Friday, April 30, 2010

Tuna Nicoise Stovetop Casserole

This recipe is one of the first on my "to make" list from the March/April 2010 issue of Clean Eating Magazine. It looked colorful and easy to make--i.e., very short--and the ingredients are things I usually have lying around anyway. I made it for lunch today because The H is out of town (again, I know!) so he and his fish allergy would not be endangered. I'm nice like that.

Tuna Nicoise Stovetop Casserole
from Clean Eating Magazine
serves 8

2 cups couscous
8 small red potatoes, cut into halves, or 4 large red potatoes, quartered
2 6-oz cans or pouches water-packed tuna
1/2 lb frozen green beans, thawed
1/2 cup pitted kalamata olives, sliced

Juice and zest of one lemon
1 Tbsp Dijon mustard
1 Tbsp white onion, finely diced
1 clove garlic, minced
1 Tbsp apple cider vinegar
2 tsp extra virgin olive oil
2 tsp fresh flat-leaf parsley, minced
Sea salt and fresh black pepper, to taste

Olive oil cooking spray

1. Cook couscous according to package directions.

2. Bring a medium saucepan of water to a boil; cook potatoes 10 minutes. Drain and set aside. In a large bowl, mix tuna, green beans, olives, and potatoes. Add couscous once it is cooked.

3. In a small bowl, whisk lemon juice and zest, Dijon, onion, garlic, vinegar, oil, parsley, salt, and pepper. Pour over tuna-couscous mixture.

4. Heat large nonstick or cast-iron skillet over high heat for 1 minute. Reduce heat and spritz with olive oil spray. Saute the tuna-couscous mixture about 5 minutes, or until heated through. Serve immediately.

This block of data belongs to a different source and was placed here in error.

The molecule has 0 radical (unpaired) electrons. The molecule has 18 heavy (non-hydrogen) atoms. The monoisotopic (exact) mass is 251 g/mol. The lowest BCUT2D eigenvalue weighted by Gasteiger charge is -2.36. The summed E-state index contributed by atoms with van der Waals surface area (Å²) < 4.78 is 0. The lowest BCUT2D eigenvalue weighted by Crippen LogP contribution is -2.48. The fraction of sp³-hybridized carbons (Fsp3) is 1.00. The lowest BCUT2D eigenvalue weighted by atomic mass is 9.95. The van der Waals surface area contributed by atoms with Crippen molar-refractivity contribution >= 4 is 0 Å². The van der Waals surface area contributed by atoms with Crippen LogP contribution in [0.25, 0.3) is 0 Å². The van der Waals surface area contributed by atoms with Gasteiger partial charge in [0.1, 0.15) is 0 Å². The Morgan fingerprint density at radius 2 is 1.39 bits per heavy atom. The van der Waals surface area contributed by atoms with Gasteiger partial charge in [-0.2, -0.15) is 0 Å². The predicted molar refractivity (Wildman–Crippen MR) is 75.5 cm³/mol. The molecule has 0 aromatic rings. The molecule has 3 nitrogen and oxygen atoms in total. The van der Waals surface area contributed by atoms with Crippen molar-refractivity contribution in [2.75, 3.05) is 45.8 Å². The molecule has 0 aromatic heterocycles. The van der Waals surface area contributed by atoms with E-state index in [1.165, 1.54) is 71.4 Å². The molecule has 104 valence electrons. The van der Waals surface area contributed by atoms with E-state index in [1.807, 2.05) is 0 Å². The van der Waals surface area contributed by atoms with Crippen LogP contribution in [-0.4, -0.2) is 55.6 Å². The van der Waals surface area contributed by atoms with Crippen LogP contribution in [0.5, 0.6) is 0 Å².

My changes:
Quinoa for the couscous
Used a rice cooker for the quinoa
Lime instead of lemon
Shallot instead of onion
Doubled the garlic, even though I halved the recipe
Did not mix ingredients in bowl before heating in the skillet

I could have done without the potatoes, or at least made them much smaller. The flavor of the quinoa/beans/olives was fantastic, but getting a mouthful of plain, blah potato kind of killed the moment. Everything else had a delightful, well-rounded flavor and texture.

I'd say this would be good with chicken, or at least without the tuna, but I really think the tuna adds a subtle (very subtle, if you use canned like I did, since it breaks up so small) extra touch that would be missed if you subbed another protein. The magazine lists the cost of this recipe at $10.00 for the whole shebang, which comes out to $1.25 per serving. Not bad, especially for something so flavorful, fresh, and clean. Tell your friends--clean eating doesn't have to be expensive!

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